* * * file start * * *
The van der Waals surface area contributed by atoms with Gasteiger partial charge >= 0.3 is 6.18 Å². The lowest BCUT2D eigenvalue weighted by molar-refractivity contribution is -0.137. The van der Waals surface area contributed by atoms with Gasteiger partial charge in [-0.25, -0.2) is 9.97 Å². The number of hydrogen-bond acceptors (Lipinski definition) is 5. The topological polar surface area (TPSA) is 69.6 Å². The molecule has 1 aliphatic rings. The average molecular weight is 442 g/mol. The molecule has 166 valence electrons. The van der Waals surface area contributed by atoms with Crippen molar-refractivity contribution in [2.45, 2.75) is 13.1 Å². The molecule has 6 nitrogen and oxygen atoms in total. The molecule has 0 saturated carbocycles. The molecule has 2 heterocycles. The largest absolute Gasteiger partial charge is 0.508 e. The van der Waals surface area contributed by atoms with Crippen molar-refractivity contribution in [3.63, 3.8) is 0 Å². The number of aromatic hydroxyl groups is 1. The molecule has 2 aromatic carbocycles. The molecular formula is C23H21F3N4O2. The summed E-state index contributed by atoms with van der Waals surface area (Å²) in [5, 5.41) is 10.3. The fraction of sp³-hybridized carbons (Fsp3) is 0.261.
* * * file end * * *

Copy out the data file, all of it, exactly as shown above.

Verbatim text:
The van der Waals surface area contributed by atoms with Gasteiger partial charge >= 0.3 is 6.18 Å². The lowest BCUT2D eigenvalue weighted by molar-refractivity contribution is -0.137. The van der Waals surface area contributed by atoms with Gasteiger partial charge in [-0.25, -0.2) is 9.97 Å². The number of hydrogen-bond acceptors (Lipinski definition) is 5. The topological polar surface area (TPSA) is 69.6 Å². The molecule has 1 aliphatic rings. The average molecular weight is 442 g/mol. The molecule has 166 valence electrons. The van der Waals surface area contributed by atoms with Crippen molar-refractivity contribution in [2.45, 2.75) is 13.1 Å². The molecule has 6 nitrogen and oxygen atoms in total. The molecule has 0 saturated carbocycles. The molecule has 2 heterocycles. The largest absolute Gasteiger partial charge is 0.508 e. The van der Waals surface area contributed by atoms with Crippen molar-refractivity contribution in [3.63, 3.8) is 0 Å². The number of aromatic hydroxyl groups is 1. The molecule has 2 aromatic carbocycles. The molecular formula is C23H21F3N4O2. The summed E-state index contributed by atoms with van der Waals surface area (Å²) in [5, 5.41) is 10.3. The fraction of sp³-hybridized carbons (Fsp3) is 0.261.